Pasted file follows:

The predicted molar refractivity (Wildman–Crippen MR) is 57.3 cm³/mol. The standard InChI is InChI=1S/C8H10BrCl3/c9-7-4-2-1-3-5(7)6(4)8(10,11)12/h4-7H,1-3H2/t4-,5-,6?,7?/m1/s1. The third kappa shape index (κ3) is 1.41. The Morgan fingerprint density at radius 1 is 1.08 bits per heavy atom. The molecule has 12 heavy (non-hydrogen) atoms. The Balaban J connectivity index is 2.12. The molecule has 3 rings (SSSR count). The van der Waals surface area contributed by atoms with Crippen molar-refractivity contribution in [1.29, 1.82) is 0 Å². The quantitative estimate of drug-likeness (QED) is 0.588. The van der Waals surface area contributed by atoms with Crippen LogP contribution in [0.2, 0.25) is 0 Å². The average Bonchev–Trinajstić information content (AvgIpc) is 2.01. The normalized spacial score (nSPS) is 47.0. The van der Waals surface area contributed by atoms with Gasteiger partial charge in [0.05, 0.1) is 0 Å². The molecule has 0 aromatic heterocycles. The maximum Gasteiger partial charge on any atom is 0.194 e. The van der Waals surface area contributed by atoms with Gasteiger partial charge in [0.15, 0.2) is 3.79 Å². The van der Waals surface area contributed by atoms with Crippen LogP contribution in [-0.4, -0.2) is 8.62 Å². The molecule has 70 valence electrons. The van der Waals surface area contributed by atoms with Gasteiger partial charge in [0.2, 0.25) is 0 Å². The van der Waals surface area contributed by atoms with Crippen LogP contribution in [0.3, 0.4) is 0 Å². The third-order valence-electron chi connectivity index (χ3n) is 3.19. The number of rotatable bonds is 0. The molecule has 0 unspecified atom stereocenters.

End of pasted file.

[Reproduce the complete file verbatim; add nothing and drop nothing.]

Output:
The predicted molar refractivity (Wildman–Crippen MR) is 57.3 cm³/mol. The standard InChI is InChI=1S/C8H10BrCl3/c9-7-4-2-1-3-5(7)6(4)8(10,11)12/h4-7H,1-3H2/t4-,5-,6?,7?/m1/s1. The third kappa shape index (κ3) is 1.41. The Morgan fingerprint density at radius 1 is 1.08 bits per heavy atom. The molecule has 12 heavy (non-hydrogen) atoms. The Balaban J connectivity index is 2.12. The molecule has 3 rings (SSSR count). The van der Waals surface area contributed by atoms with Crippen molar-refractivity contribution in [1.29, 1.82) is 0 Å². The quantitative estimate of drug-likeness (QED) is 0.588. The van der Waals surface area contributed by atoms with Crippen LogP contribution in [0.2, 0.25) is 0 Å². The average Bonchev–Trinajstić information content (AvgIpc) is 2.01. The normalized spacial score (nSPS) is 47.0. The van der Waals surface area contributed by atoms with Gasteiger partial charge in [0.05, 0.1) is 0 Å². The molecule has 0 aromatic heterocycles. The maximum Gasteiger partial charge on any atom is 0.194 e. The van der Waals surface area contributed by atoms with Gasteiger partial charge in [0.15, 0.2) is 3.79 Å². The van der Waals surface area contributed by atoms with Crippen LogP contribution in [-0.4, -0.2) is 8.62 Å². The molecule has 70 valence electrons. The van der Waals surface area contributed by atoms with Gasteiger partial charge in [0.2, 0.25) is 0 Å². The van der Waals surface area contributed by atoms with Crippen LogP contribution in [0.3, 0.4) is 0 Å². The third-order valence-electron chi connectivity index (χ3n) is 3.19. The number of rotatable bonds is 0. The molecule has 0 unspecified atom stereocenters.